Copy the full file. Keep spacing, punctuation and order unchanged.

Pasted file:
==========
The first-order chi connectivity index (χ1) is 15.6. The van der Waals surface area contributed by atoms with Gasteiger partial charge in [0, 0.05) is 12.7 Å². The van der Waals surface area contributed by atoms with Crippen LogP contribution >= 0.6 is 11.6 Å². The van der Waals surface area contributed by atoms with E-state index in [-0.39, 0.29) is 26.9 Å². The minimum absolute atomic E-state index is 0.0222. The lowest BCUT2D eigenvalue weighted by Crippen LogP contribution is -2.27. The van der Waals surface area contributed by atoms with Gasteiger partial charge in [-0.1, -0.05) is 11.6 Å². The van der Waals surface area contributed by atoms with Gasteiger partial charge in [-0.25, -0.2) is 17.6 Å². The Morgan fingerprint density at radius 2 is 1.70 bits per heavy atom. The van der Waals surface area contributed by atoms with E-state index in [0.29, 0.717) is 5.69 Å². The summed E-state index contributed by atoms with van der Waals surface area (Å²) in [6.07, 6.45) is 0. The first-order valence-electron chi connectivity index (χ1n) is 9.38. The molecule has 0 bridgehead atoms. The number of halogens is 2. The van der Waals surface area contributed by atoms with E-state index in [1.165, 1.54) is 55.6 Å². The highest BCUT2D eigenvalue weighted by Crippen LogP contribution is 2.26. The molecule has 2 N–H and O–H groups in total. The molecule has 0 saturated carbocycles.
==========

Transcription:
The first-order chi connectivity index (χ1) is 15.6. The van der Waals surface area contributed by atoms with Gasteiger partial charge in [0, 0.05) is 12.7 Å². The van der Waals surface area contributed by atoms with Crippen LogP contribution >= 0.6 is 11.6 Å². The van der Waals surface area contributed by atoms with E-state index in [-0.39, 0.29) is 26.9 Å². The minimum absolute atomic E-state index is 0.0222. The lowest BCUT2D eigenvalue weighted by Crippen LogP contribution is -2.27. The van der Waals surface area contributed by atoms with Gasteiger partial charge in [-0.1, -0.05) is 11.6 Å². The van der Waals surface area contributed by atoms with Gasteiger partial charge in [-0.25, -0.2) is 17.6 Å². The Morgan fingerprint density at radius 2 is 1.70 bits per heavy atom. The van der Waals surface area contributed by atoms with E-state index in [0.29, 0.717) is 5.69 Å². The summed E-state index contributed by atoms with van der Waals surface area (Å²) in [6.07, 6.45) is 0. The first-order valence-electron chi connectivity index (χ1n) is 9.38. The molecule has 0 bridgehead atoms. The number of halogens is 2. The van der Waals surface area contributed by atoms with E-state index in [1.165, 1.54) is 55.6 Å². The highest BCUT2D eigenvalue weighted by Crippen LogP contribution is 2.26. The molecule has 2 N–H and O–H groups in total. The molecule has 0 saturated carbocycles.